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What to Expect

Under Chapter 13, you file a proposed plan with the court to repay you debts over three to five years. Like with a Chapter 7, a trustee will be appointed under Chapter 13. The trustee, generally, will collect payments made under an approved repayment plan, and pay part of your debts. Once all payments are made under your plan, your debts are discharged.[1] There are, though, some debts that cannot be discharged through Chapter 13. Some of the common examples of debts that cannot be discharged are: domestic support obligations; most student loans; certain taxes; debts for fraud of theft; and certain debts for acts that caused death or personal injury. This is not an exclusive list, and you should consult an attorney familiar with bankruptcy law before filing a petition.

[1] See Official Bankruptcy Form 2010.

CHAPTER 13 BANKRUPTCY- the “Wage Earner’s Plan”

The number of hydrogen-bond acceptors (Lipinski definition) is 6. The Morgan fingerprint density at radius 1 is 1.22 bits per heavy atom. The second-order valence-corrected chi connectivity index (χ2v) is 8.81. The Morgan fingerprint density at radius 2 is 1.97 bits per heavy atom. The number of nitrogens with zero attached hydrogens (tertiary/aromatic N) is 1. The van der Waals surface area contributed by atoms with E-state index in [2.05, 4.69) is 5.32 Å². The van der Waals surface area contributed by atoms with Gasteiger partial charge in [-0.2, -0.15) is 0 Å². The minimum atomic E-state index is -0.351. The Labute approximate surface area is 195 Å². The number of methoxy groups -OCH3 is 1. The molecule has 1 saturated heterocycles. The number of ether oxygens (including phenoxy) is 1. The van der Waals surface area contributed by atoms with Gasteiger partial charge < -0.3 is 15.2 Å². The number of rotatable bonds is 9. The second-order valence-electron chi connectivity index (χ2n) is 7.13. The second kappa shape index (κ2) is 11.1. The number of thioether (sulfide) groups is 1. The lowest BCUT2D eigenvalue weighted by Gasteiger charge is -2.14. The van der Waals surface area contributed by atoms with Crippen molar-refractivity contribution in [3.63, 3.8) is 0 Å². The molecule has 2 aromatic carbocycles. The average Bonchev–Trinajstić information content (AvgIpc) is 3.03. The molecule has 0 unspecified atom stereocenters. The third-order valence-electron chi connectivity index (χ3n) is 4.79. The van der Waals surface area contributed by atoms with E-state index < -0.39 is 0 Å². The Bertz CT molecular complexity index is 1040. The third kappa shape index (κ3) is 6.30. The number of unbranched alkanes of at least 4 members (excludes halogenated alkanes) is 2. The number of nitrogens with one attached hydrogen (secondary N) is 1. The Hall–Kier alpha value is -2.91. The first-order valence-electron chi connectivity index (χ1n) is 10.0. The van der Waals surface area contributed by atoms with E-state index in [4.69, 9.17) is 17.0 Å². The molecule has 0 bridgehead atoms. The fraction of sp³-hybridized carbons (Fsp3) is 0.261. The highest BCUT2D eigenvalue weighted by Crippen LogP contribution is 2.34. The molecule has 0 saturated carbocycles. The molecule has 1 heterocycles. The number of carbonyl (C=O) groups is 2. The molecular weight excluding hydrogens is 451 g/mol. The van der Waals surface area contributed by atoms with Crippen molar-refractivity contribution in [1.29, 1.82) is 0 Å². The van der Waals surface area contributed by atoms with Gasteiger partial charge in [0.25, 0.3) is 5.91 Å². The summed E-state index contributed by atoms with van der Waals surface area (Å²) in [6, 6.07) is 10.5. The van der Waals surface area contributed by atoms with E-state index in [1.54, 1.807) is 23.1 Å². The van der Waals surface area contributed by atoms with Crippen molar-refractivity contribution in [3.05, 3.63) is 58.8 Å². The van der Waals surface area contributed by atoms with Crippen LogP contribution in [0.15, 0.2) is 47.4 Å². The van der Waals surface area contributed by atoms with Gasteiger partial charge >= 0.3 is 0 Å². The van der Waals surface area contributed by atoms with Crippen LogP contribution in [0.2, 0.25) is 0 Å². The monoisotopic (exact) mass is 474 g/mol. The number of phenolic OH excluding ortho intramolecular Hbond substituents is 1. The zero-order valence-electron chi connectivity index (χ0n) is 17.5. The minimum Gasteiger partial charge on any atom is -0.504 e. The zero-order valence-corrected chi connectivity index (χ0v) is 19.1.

Chapter 13 is for individuals who have regular income and would like (a) to pay all or part of their debts in installments over a period of time, and (b) to discharge some debts that are not paid.[1] Regardless of income, you may file under Chapter 13 if your secured and unsecured debts are not more than the amounts set forth under federal law. Though subject to periodic adjustments, any individual (even if you are self-employed) is eligible for Chapter 13 relief if the individual’s unsecured debts are less than $394,725 and secured debts are less than $1,184,200.[2] 

It is important to consult an attorney familiar with bankruptcy law before filing a petition. Contact us today for a free consultation regarding whether you qualify for bankruptcy protection, and which Chapter is right for you.